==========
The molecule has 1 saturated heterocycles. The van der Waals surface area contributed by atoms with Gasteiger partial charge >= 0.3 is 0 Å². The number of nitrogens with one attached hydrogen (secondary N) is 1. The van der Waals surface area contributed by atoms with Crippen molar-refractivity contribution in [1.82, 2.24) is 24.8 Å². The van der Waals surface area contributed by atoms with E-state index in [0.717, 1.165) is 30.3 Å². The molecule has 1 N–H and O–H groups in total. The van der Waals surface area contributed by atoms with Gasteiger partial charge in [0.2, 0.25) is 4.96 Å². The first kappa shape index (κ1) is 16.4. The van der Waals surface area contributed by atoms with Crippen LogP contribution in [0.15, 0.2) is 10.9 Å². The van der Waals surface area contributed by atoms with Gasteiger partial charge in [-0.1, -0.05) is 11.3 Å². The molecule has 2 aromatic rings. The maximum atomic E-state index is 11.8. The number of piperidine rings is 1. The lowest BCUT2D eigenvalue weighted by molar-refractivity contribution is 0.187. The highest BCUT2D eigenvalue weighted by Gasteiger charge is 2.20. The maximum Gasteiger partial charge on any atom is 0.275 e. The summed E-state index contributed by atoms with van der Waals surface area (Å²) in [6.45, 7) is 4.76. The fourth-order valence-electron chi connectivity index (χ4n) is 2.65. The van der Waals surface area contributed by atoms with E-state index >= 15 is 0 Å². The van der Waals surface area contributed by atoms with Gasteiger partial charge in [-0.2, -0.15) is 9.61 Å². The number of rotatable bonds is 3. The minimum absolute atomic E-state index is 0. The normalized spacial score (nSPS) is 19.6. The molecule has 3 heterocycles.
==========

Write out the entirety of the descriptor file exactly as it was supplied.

The molecule has 1 saturated heterocycles. The van der Waals surface area contributed by atoms with Gasteiger partial charge >= 0.3 is 0 Å². The number of nitrogens with one attached hydrogen (secondary N) is 1. The van der Waals surface area contributed by atoms with Crippen molar-refractivity contribution in [1.82, 2.24) is 24.8 Å². The van der Waals surface area contributed by atoms with E-state index in [0.717, 1.165) is 30.3 Å². The molecule has 1 N–H and O–H groups in total. The van der Waals surface area contributed by atoms with Gasteiger partial charge in [0.2, 0.25) is 4.96 Å². The first kappa shape index (κ1) is 16.4. The van der Waals surface area contributed by atoms with Crippen LogP contribution in [0.15, 0.2) is 10.9 Å². The van der Waals surface area contributed by atoms with Gasteiger partial charge in [-0.1, -0.05) is 11.3 Å². The molecule has 2 aromatic rings. The maximum atomic E-state index is 11.8. The number of piperidine rings is 1. The lowest BCUT2D eigenvalue weighted by molar-refractivity contribution is 0.187. The highest BCUT2D eigenvalue weighted by Gasteiger charge is 2.20. The maximum Gasteiger partial charge on any atom is 0.275 e. The summed E-state index contributed by atoms with van der Waals surface area (Å²) in [6.45, 7) is 4.76. The fourth-order valence-electron chi connectivity index (χ4n) is 2.65. The van der Waals surface area contributed by atoms with E-state index >= 15 is 0 Å². The van der Waals surface area contributed by atoms with Gasteiger partial charge in [-0.2, -0.15) is 9.61 Å². The number of rotatable bonds is 3. The minimum absolute atomic E-state index is 0. The normalized spacial score (nSPS) is 19.6. The molecule has 3 heterocycles.